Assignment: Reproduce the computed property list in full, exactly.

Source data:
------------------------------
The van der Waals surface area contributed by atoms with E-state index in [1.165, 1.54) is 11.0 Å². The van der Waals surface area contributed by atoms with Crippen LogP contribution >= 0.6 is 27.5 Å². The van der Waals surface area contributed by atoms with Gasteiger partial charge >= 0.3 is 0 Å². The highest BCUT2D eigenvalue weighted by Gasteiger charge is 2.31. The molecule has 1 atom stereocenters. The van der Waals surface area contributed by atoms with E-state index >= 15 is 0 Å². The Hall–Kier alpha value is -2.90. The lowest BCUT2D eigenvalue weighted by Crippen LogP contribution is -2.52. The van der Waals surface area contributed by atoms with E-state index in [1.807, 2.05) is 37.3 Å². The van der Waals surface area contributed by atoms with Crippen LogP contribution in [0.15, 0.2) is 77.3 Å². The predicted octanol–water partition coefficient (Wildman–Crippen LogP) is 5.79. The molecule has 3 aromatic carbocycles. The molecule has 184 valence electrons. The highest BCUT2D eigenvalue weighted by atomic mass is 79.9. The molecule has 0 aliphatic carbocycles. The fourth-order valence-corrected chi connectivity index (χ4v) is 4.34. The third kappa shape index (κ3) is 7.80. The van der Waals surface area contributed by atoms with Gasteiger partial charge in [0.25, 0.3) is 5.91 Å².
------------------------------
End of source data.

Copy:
The van der Waals surface area contributed by atoms with E-state index in [1.165, 1.54) is 11.0 Å². The van der Waals surface area contributed by atoms with Crippen LogP contribution >= 0.6 is 27.5 Å². The van der Waals surface area contributed by atoms with Gasteiger partial charge >= 0.3 is 0 Å². The highest BCUT2D eigenvalue weighted by Gasteiger charge is 2.31. The molecule has 1 atom stereocenters. The van der Waals surface area contributed by atoms with E-state index >= 15 is 0 Å². The Hall–Kier alpha value is -2.90. The lowest BCUT2D eigenvalue weighted by Crippen LogP contribution is -2.52. The van der Waals surface area contributed by atoms with E-state index in [1.807, 2.05) is 37.3 Å². The van der Waals surface area contributed by atoms with Crippen LogP contribution in [0.15, 0.2) is 77.3 Å². The predicted octanol–water partition coefficient (Wildman–Crippen LogP) is 5.79. The molecule has 3 aromatic carbocycles. The molecule has 184 valence electrons. The highest BCUT2D eigenvalue weighted by atomic mass is 79.9. The molecule has 0 aliphatic carbocycles. The fourth-order valence-corrected chi connectivity index (χ4v) is 4.34. The third kappa shape index (κ3) is 7.80. The van der Waals surface area contributed by atoms with Gasteiger partial charge in [0.25, 0.3) is 5.91 Å².